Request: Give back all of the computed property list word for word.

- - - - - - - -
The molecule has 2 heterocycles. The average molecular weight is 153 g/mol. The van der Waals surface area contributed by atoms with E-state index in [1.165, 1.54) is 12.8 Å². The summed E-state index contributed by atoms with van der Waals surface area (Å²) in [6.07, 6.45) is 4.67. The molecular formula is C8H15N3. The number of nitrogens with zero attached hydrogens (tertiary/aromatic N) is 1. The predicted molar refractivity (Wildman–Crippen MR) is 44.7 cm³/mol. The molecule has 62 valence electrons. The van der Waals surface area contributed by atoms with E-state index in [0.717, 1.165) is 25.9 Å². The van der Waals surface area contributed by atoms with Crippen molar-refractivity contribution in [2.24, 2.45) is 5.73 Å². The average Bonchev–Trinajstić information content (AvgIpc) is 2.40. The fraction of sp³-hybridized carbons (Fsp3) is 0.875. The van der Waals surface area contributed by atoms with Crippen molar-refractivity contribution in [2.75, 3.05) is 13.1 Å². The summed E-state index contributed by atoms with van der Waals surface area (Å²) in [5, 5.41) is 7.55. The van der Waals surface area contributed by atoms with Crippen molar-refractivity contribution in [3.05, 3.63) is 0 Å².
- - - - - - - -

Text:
The molecule has 2 heterocycles. The average molecular weight is 153 g/mol. The van der Waals surface area contributed by atoms with E-state index in [1.165, 1.54) is 12.8 Å². The summed E-state index contributed by atoms with van der Waals surface area (Å²) in [6.07, 6.45) is 4.67. The molecular formula is C8H15N3. The number of nitrogens with zero attached hydrogens (tertiary/aromatic N) is 1. The predicted molar refractivity (Wildman–Crippen MR) is 44.7 cm³/mol. The molecule has 62 valence electrons. The van der Waals surface area contributed by atoms with E-state index in [0.717, 1.165) is 25.9 Å². The van der Waals surface area contributed by atoms with Crippen molar-refractivity contribution in [2.24, 2.45) is 5.73 Å². The average Bonchev–Trinajstić information content (AvgIpc) is 2.40. The fraction of sp³-hybridized carbons (Fsp3) is 0.875. The van der Waals surface area contributed by atoms with Crippen molar-refractivity contribution in [2.75, 3.05) is 13.1 Å². The summed E-state index contributed by atoms with van der Waals surface area (Å²) in [5, 5.41) is 7.55. The van der Waals surface area contributed by atoms with Crippen molar-refractivity contribution in [3.05, 3.63) is 0 Å².